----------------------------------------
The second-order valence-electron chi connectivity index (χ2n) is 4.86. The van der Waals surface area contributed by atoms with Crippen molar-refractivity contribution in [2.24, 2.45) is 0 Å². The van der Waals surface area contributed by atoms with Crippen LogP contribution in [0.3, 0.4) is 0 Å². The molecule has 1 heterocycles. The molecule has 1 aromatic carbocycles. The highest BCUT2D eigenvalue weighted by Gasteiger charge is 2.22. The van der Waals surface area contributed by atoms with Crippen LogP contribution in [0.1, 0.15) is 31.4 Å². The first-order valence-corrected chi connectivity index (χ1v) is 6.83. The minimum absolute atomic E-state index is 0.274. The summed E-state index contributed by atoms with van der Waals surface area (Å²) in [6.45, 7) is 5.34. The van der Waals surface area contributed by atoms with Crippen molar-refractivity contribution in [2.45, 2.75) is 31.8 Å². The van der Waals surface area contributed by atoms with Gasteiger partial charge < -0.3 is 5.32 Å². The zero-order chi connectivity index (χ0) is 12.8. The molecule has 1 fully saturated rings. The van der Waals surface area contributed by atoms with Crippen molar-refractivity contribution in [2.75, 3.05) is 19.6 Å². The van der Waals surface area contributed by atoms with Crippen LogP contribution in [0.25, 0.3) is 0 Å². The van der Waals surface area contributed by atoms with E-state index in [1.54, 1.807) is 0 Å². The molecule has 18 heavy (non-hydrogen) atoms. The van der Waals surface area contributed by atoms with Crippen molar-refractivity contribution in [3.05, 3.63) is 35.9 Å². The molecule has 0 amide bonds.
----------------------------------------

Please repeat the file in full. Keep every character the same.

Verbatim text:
The second-order valence-electron chi connectivity index (χ2n) is 4.86. The van der Waals surface area contributed by atoms with Crippen molar-refractivity contribution in [2.24, 2.45) is 0 Å². The van der Waals surface area contributed by atoms with Crippen LogP contribution in [0.3, 0.4) is 0 Å². The molecule has 1 heterocycles. The molecule has 1 aromatic carbocycles. The highest BCUT2D eigenvalue weighted by Gasteiger charge is 2.22. The van der Waals surface area contributed by atoms with Crippen LogP contribution in [0.1, 0.15) is 31.4 Å². The first-order valence-corrected chi connectivity index (χ1v) is 6.83. The minimum absolute atomic E-state index is 0.274. The summed E-state index contributed by atoms with van der Waals surface area (Å²) in [6.45, 7) is 5.34. The van der Waals surface area contributed by atoms with Crippen molar-refractivity contribution in [2.45, 2.75) is 31.8 Å². The van der Waals surface area contributed by atoms with Gasteiger partial charge < -0.3 is 5.32 Å². The zero-order chi connectivity index (χ0) is 12.8. The molecule has 1 fully saturated rings. The van der Waals surface area contributed by atoms with Crippen molar-refractivity contribution in [2.75, 3.05) is 19.6 Å². The van der Waals surface area contributed by atoms with Crippen LogP contribution in [0.25, 0.3) is 0 Å². The van der Waals surface area contributed by atoms with E-state index in [1.54, 1.807) is 0 Å². The molecule has 18 heavy (non-hydrogen) atoms. The van der Waals surface area contributed by atoms with Crippen molar-refractivity contribution in [3.05, 3.63) is 35.9 Å². The molecule has 0 amide bonds.